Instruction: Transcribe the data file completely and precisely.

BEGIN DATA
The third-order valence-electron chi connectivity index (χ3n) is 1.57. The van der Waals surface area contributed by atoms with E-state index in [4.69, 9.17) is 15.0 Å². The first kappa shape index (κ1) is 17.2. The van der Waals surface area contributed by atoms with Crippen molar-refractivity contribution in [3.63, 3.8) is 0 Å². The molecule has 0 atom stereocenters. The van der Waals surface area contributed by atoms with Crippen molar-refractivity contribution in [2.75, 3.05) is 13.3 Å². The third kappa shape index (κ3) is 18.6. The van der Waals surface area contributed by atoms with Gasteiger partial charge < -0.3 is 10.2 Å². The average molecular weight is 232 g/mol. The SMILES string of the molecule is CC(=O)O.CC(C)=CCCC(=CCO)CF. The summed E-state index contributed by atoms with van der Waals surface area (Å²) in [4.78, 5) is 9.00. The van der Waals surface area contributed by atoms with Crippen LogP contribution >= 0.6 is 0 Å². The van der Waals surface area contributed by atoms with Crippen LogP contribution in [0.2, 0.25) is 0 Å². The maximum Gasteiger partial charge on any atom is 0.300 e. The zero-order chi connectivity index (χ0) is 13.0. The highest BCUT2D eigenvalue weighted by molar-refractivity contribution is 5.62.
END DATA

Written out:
The third-order valence-electron chi connectivity index (χ3n) is 1.57. The van der Waals surface area contributed by atoms with E-state index in [4.69, 9.17) is 15.0 Å². The first kappa shape index (κ1) is 17.2. The van der Waals surface area contributed by atoms with Crippen molar-refractivity contribution in [3.63, 3.8) is 0 Å². The molecule has 0 atom stereocenters. The van der Waals surface area contributed by atoms with Crippen molar-refractivity contribution in [2.75, 3.05) is 13.3 Å². The third kappa shape index (κ3) is 18.6. The van der Waals surface area contributed by atoms with Gasteiger partial charge < -0.3 is 10.2 Å². The average molecular weight is 232 g/mol. The SMILES string of the molecule is CC(=O)O.CC(C)=CCCC(=CCO)CF. The summed E-state index contributed by atoms with van der Waals surface area (Å²) in [4.78, 5) is 9.00. The van der Waals surface area contributed by atoms with Crippen LogP contribution >= 0.6 is 0 Å². The van der Waals surface area contributed by atoms with Crippen LogP contribution in [0.2, 0.25) is 0 Å². The maximum Gasteiger partial charge on any atom is 0.300 e. The zero-order chi connectivity index (χ0) is 13.0. The highest BCUT2D eigenvalue weighted by molar-refractivity contribution is 5.62.